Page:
Capturing the 5 Senses through Photography


Melody's Family

Even though I’ve been photographing families for 20 years (this month!), I still educate myself on a variety of things related to photography and owning your own business, each year. Right now, I’m in a “mastermind” course for all things related to running a photography business. It’s been five months of mindset work, website work, marketing, etc. All things I need and it’s been amazing. One of the topics our educator discusses with us is the importance of knowing your “why”.

Why Melody, why are you a photographer?

When we got married in 1998, one of our gift certificates was to a department store in the local mall named Gottshalks. We had our wedding registry there for all the household items, from forks and knives to point-and-shoot camera and video recorder. Sure we received the basics and towels and bedding, but we also received a few gift certificates. After we returned from our honeymoon and settled into our first apartment we headed to Gottshalks second floor; the wedding registry floor. There we decided to use our gift certificates for a point-and-shoot camera and video recorder. And we still had a bit leftover for the rest of the basics we needed.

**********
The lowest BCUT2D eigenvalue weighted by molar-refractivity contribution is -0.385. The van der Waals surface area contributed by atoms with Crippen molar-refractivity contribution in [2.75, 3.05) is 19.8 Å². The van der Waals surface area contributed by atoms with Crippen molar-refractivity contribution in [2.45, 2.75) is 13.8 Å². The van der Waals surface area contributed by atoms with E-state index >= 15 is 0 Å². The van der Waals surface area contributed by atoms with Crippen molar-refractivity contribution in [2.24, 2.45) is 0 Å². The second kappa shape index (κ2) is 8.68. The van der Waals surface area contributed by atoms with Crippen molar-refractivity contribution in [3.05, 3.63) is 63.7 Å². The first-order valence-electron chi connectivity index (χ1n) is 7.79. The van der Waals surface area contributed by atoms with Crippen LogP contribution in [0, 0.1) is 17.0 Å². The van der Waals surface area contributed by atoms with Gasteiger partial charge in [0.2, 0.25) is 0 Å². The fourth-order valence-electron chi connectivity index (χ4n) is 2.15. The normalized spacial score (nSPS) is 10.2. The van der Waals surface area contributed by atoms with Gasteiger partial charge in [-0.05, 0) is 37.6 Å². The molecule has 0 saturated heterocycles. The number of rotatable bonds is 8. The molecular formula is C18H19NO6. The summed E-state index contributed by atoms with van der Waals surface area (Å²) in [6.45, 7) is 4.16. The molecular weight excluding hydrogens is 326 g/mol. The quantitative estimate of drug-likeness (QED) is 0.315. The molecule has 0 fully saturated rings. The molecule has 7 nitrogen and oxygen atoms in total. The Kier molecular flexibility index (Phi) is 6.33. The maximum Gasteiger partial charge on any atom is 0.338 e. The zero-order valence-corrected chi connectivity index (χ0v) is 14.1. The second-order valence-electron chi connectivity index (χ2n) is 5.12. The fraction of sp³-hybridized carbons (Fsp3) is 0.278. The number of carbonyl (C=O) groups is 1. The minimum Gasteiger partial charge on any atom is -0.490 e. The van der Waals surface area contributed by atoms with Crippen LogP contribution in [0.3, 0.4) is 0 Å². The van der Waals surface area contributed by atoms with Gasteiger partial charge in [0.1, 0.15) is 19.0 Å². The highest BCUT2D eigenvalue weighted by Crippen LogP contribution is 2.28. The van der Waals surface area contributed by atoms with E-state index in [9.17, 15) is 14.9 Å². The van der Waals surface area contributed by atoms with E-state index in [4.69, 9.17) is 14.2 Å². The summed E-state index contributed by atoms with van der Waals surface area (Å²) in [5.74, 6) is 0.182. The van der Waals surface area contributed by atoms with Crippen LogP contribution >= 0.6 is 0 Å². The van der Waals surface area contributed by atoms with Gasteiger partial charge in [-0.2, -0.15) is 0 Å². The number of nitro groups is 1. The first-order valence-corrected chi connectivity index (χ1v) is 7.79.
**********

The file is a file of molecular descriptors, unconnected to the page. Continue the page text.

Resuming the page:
That point-and-shoot camera was pretty cool! My first digital camera. The delay from the trigger button to shutter close was annoying, but I learned pretty quick to stabilize with my hands to account for the delay. And I think I got pretty decent photos, considering most of the photos were of people… moving, because you should never take photos of just landscape. Say what?